Twenty-two million single women did not vote in the 2000 election. Had they voted in the same numbers as married women, 6,000,000 additional votes would have been cast. In Florida that would have meant over 200,000 additional votes would have been cast. The 2000 presidential election was decided by 537 votes in the state of Florida.
Many elections in this country have been decided by very few votes. In fact, women won the right to vote in the United States in 1920 by a single vote cast in the Tennessee legislature.
In 1960, John F. Kennedy was elected President of the United States by less one vote per precinct.
One vote does indeed count.
“One Vote” is a 6-minute video about women and voting, directed by two-time Oscar nominees Deborah Hoffmann and Frances Reid. At a time when women’s political muscle is more crucial than ever, “One Vote” aims to free voters from hopelessness, apathy and self-imposed disenfranchisement. Through interviews with women from various walks of life, the video captures the political attitudes, feelings, beliefs and desires of millions of women. The on-screen subjects are articulate and passionate, explaining why they vote, and what makes voting crucial to them and their children’s future. The viewer will be able to relate with the on-screen women and make the connection that her voice and vote are essential to the working of this democracy.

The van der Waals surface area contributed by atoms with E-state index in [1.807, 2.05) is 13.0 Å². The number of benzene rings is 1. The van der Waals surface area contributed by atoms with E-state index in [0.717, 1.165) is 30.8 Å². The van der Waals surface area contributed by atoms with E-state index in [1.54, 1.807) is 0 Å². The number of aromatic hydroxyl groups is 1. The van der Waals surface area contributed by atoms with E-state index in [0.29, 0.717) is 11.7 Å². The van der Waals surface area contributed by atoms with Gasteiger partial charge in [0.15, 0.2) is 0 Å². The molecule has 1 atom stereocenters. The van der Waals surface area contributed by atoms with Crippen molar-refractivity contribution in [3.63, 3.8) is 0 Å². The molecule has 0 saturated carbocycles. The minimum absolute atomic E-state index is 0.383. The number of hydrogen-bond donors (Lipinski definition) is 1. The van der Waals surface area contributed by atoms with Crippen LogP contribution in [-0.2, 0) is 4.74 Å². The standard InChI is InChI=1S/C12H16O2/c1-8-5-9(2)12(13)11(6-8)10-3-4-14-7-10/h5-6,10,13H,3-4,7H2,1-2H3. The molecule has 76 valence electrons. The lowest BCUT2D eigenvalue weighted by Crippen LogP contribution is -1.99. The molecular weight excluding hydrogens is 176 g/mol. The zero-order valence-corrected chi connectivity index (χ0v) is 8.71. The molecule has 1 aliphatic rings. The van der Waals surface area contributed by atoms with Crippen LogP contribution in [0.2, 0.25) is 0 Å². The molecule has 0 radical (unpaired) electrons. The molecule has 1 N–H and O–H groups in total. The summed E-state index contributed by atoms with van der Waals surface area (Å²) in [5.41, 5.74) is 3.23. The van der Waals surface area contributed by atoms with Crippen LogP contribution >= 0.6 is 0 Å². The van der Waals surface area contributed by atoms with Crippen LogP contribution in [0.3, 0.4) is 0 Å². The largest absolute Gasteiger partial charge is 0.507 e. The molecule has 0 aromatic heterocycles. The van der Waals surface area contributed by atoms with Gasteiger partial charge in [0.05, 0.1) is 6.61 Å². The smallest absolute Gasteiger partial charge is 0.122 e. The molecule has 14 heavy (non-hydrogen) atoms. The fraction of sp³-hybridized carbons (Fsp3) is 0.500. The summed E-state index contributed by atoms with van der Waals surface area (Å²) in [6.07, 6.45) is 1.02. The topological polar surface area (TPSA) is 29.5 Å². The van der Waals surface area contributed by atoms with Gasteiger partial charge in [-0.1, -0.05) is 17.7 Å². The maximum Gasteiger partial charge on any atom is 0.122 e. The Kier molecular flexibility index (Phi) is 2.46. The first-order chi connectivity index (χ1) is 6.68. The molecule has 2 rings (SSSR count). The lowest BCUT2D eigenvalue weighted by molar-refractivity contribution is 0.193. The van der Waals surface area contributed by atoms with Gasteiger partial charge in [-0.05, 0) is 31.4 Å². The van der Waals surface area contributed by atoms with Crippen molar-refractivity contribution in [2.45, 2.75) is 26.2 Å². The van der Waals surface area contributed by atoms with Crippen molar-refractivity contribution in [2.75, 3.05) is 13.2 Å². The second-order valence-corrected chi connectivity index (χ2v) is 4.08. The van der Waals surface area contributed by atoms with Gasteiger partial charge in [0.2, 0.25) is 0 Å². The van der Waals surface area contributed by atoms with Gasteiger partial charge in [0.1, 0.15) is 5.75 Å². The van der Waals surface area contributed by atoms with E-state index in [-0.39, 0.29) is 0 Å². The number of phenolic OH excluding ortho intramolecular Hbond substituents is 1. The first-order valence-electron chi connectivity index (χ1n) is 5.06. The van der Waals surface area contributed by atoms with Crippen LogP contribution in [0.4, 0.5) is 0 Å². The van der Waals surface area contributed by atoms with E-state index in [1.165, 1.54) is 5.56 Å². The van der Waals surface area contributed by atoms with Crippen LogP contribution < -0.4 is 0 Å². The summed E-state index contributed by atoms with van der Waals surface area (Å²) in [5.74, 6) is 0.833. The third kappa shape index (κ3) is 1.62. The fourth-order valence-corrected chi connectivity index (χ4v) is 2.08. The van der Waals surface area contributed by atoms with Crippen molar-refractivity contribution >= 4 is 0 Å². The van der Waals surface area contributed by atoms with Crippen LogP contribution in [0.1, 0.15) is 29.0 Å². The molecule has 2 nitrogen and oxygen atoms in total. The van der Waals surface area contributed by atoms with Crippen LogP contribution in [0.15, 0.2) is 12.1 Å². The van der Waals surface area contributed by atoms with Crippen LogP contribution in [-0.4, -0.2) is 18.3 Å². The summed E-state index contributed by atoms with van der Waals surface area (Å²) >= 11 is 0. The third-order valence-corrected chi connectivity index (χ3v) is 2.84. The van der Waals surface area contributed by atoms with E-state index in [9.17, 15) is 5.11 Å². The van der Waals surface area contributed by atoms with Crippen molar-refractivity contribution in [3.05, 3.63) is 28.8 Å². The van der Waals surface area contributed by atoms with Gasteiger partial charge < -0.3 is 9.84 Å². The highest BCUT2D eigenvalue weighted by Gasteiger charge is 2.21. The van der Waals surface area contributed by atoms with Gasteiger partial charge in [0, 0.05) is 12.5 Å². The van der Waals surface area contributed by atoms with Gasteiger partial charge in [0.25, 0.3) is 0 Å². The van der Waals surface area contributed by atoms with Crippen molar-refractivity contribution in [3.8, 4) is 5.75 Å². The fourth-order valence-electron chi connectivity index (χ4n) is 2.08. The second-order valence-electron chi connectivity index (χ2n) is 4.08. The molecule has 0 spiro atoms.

As one of the women puts it, “we won the right to vote and now you want to press the mute button.”
The video is a non-partisan tool for use by any organization that is doing voter registration, education and mobilization.
The video is available in both vhs and dvd formats, and can be played on portable dvd players by those organizers and volunteers who are registering people at unemployment lines, bus or subway stops, supermarkets, Wal-mart stores, DMV lines, YWCA’s, college campuses, or those going door-to-door. Versions are also available for use in clinics and other waiting rooms, as well as beauty salons.